This is an ongoing review of Christian author and former homicide detective J. Warner Wallace’s book, “Cold-Case Christianity”.
Wallace: As investigators, we just employed [in a criminal case just discussed in the book] a methodology known as abductive reasoning (also known as “inferring to the most reasonable explanation”) in order to determine what we had at this [crime] scene. We collected all the evidential data and made a mental list of the raw facts. We then developed a list of the possible explanations that might account for the scene in general. Finally, we compared the evidence to the potential explanations and determined which explanation was, in fact, the most reasonable inference in light of the evidence. p. 35
Gary: This certainly sounds rational. But don’t we skeptics do this? When we skeptics look at the evidence for the early Christian Resurrection belief we too develop a list of possible explanations that account for the agreed upon facts related to the death of Jesus and his alleged resurrection. We skeptics have quite a number of possible explanations in fact, all of which we believe are much more probable than a supernatural resurrection. Why don’t conservative Christians see this? How is it possible that we skeptics and Christians arrive at such very different conclusions looking at the same evidence? I suggest it is because we see and interpret the evidence differently.
Wallace: When considering two or more closely competing explanations for a particular event, I now assess the following factors:
- The truth must be feasible
- The truth will usually be straightforward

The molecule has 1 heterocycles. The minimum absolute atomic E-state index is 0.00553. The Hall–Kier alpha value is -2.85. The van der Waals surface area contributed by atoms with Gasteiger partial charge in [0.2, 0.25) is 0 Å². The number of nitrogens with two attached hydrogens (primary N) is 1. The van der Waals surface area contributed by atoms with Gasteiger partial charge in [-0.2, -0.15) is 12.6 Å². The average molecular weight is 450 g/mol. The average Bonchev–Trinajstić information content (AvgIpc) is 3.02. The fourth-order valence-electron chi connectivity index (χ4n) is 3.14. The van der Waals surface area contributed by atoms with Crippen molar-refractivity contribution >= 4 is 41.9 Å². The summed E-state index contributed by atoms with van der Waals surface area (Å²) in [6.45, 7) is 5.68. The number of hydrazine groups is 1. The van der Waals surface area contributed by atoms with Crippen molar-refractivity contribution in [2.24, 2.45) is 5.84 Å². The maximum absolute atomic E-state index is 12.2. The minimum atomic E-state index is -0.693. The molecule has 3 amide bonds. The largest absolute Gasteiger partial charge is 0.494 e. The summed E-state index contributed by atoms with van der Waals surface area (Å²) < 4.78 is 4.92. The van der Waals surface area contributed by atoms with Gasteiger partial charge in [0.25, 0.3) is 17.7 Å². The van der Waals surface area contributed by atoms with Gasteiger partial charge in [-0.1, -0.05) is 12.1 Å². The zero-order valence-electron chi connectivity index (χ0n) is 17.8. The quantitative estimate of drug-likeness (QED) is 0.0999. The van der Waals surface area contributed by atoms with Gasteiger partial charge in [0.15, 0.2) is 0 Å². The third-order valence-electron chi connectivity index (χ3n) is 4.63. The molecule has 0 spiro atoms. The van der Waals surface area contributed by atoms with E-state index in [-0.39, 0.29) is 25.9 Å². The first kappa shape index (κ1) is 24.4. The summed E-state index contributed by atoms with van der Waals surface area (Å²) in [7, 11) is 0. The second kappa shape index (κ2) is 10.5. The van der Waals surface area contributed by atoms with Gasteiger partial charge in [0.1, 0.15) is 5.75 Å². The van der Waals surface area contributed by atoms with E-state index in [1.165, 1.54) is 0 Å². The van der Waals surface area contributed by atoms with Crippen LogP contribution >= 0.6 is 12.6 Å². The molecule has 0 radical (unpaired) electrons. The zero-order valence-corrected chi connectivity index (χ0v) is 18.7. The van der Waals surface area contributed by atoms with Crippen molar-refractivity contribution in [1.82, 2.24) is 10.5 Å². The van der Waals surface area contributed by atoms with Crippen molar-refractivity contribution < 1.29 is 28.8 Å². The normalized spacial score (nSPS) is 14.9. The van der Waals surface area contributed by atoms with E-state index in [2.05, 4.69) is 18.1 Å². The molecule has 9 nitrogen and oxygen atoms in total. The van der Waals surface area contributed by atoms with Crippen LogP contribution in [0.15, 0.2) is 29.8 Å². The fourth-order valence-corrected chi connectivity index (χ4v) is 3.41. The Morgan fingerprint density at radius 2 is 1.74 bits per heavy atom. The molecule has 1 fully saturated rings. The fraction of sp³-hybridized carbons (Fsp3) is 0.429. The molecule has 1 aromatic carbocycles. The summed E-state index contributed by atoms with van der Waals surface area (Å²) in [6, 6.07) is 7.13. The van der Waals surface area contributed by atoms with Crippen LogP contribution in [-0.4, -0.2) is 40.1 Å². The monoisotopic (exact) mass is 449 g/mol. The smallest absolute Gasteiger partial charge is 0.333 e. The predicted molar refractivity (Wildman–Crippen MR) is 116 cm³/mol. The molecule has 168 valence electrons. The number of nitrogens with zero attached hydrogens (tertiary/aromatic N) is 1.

- The truth should be exhaustive
- The truth must be logical
- The truth will be superior
Now it’s time to apply this form of reasoning to a death scene that has been the topic of discussion for over two thousand years. What happened to Jesus of Nazareth? …The question of Jesus’ fate might be compared to our dead body investigation [previously discussed]. …Dr. Gary Habermas and Professor Mike Licona have taken the time to identify the “minimal facts” (or evidences) related to the resurrection. …I found four of Habermas’ and Licona’s minimal facts to be the most substantiated by both friends and foes alike:
- Jesus died on the cross and was buried.
- Jesus’ tomb was empty and no one ever produced His body.
- Jesus’ disciples believed that they saw Jesus resurrected from the dead.
- Jesus’ disciples were transformed following their alleged resurrection observations. pp. 41-43
Gary: That’s odd. That is not how I remember Habermas’ and Licona’s “Minimal Facts” argument. I think Mr. Wallace has made a mistake. Let’s check it out.
Initially Habermas had come up with a list of 12 alleged facts about the Resurrection. Then, he and Licona reduced that number to five facts that nearly all scholars, believers and unbelievers, liberals and conservatives, would agree are true historical facts. Here they are:
(see See Habermas. G.R. and Licona, M. L. The Case for the Resurrection of Jesus)
1. Jesus’ death by crucifixion
2. Jesus’ followers sincerely believed Jesus rose from the dead
3. Early eyewitness testimony to belief in Jesus’ resurrection
4. The conversion of Jesus’ skeptical brother, James
5. Paul, once an enemy of the early faith, became a committed follower of Jesus the Messiah.
Now, look back at Wallace’s statement above. What do you see? Wallace has conflated Habermas’ original twelve facts about the Resurrection with Habermas’ and Licona’s (five) “minimal facts” about the Resurrection! He has taken the claim that Jesus was buried and that his tomb was empty from the first list and placed them in the second list and then alleged that the burial and empty tomb of Jesus are among the four most substantiated claims about the Resurrection…”by friends and foes alike”. That is blatantly false! I will give Mr. Wallace the benefit of the doubt that this was an honest mix up of the facts, but it is a big mix up and greatly affects the strength of his future arguments.